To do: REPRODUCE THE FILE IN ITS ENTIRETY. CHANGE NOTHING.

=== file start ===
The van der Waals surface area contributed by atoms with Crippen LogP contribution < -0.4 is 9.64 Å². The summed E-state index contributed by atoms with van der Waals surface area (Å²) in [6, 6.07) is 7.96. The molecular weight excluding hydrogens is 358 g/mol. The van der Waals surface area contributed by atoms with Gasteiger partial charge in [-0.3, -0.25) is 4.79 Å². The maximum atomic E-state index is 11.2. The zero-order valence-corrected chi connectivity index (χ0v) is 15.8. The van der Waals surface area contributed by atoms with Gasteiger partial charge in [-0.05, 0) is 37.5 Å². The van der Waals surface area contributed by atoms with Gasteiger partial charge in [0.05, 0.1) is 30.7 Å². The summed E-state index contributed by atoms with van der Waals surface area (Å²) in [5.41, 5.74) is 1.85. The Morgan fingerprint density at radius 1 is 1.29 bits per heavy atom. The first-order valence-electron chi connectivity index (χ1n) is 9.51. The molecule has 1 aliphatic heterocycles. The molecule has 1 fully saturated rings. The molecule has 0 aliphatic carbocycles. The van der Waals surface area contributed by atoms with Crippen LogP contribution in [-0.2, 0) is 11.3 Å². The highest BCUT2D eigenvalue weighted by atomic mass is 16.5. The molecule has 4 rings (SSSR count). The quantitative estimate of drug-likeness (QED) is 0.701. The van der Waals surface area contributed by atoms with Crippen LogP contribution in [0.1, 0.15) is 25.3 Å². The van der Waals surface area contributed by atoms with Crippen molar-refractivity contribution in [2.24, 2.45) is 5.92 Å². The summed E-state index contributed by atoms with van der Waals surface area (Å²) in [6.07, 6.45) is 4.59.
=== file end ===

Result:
The van der Waals surface area contributed by atoms with Crippen LogP contribution < -0.4 is 9.64 Å². The summed E-state index contributed by atoms with van der Waals surface area (Å²) in [6, 6.07) is 7.96. The molecular weight excluding hydrogens is 358 g/mol. The van der Waals surface area contributed by atoms with Gasteiger partial charge in [-0.3, -0.25) is 4.79 Å². The maximum atomic E-state index is 11.2. The zero-order valence-corrected chi connectivity index (χ0v) is 15.8. The van der Waals surface area contributed by atoms with Gasteiger partial charge in [-0.05, 0) is 37.5 Å². The van der Waals surface area contributed by atoms with Gasteiger partial charge in [0.05, 0.1) is 30.7 Å². The summed E-state index contributed by atoms with van der Waals surface area (Å²) in [5.41, 5.74) is 1.85. The Morgan fingerprint density at radius 1 is 1.29 bits per heavy atom. The first-order valence-electron chi connectivity index (χ1n) is 9.51. The molecule has 1 aliphatic heterocycles. The molecule has 1 fully saturated rings. The molecule has 0 aliphatic carbocycles. The van der Waals surface area contributed by atoms with Crippen LogP contribution in [-0.2, 0) is 11.3 Å². The highest BCUT2D eigenvalue weighted by atomic mass is 16.5. The molecule has 4 rings (SSSR count). The quantitative estimate of drug-likeness (QED) is 0.701. The van der Waals surface area contributed by atoms with Crippen LogP contribution in [0.1, 0.15) is 25.3 Å². The van der Waals surface area contributed by atoms with Crippen molar-refractivity contribution in [2.24, 2.45) is 5.92 Å². The summed E-state index contributed by atoms with van der Waals surface area (Å²) in [6.07, 6.45) is 4.59.